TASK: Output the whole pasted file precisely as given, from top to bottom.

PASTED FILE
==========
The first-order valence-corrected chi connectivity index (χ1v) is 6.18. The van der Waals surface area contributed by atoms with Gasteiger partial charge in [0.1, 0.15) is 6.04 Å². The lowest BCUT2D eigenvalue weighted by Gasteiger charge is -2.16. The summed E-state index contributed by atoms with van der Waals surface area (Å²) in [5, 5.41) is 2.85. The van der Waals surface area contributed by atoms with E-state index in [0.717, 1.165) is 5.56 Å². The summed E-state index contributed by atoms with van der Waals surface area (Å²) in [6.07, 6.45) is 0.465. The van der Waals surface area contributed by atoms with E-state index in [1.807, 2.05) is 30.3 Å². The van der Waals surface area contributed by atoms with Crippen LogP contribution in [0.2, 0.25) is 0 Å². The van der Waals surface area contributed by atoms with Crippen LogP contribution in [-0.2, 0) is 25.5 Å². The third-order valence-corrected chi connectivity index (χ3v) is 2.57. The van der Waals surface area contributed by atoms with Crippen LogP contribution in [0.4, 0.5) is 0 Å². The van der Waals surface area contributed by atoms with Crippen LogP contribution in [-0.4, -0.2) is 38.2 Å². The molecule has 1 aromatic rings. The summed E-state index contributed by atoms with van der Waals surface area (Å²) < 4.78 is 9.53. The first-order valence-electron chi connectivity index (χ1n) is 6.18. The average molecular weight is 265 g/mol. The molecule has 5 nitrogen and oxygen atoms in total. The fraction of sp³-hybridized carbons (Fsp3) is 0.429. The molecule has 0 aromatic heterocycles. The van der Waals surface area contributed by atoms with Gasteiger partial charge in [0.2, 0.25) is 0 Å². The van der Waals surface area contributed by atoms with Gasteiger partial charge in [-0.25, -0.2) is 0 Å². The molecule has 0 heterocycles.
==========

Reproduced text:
The first-order valence-corrected chi connectivity index (χ1v) is 6.18. The van der Waals surface area contributed by atoms with Gasteiger partial charge in [0.1, 0.15) is 6.04 Å². The lowest BCUT2D eigenvalue weighted by Gasteiger charge is -2.16. The summed E-state index contributed by atoms with van der Waals surface area (Å²) in [5, 5.41) is 2.85. The van der Waals surface area contributed by atoms with E-state index in [0.717, 1.165) is 5.56 Å². The summed E-state index contributed by atoms with van der Waals surface area (Å²) in [6.07, 6.45) is 0.465. The van der Waals surface area contributed by atoms with E-state index in [1.807, 2.05) is 30.3 Å². The van der Waals surface area contributed by atoms with Crippen LogP contribution in [0.2, 0.25) is 0 Å². The van der Waals surface area contributed by atoms with Crippen LogP contribution in [-0.2, 0) is 25.5 Å². The third-order valence-corrected chi connectivity index (χ3v) is 2.57. The van der Waals surface area contributed by atoms with Crippen LogP contribution in [0.4, 0.5) is 0 Å². The van der Waals surface area contributed by atoms with Crippen LogP contribution in [-0.4, -0.2) is 38.2 Å². The molecule has 1 aromatic rings. The summed E-state index contributed by atoms with van der Waals surface area (Å²) < 4.78 is 9.53. The first-order valence-electron chi connectivity index (χ1n) is 6.18. The average molecular weight is 265 g/mol. The molecule has 5 nitrogen and oxygen atoms in total. The fraction of sp³-hybridized carbons (Fsp3) is 0.429. The molecule has 0 aromatic heterocycles. The van der Waals surface area contributed by atoms with Gasteiger partial charge in [0.2, 0.25) is 0 Å². The van der Waals surface area contributed by atoms with Gasteiger partial charge in [-0.25, -0.2) is 0 Å². The molecule has 0 heterocycles.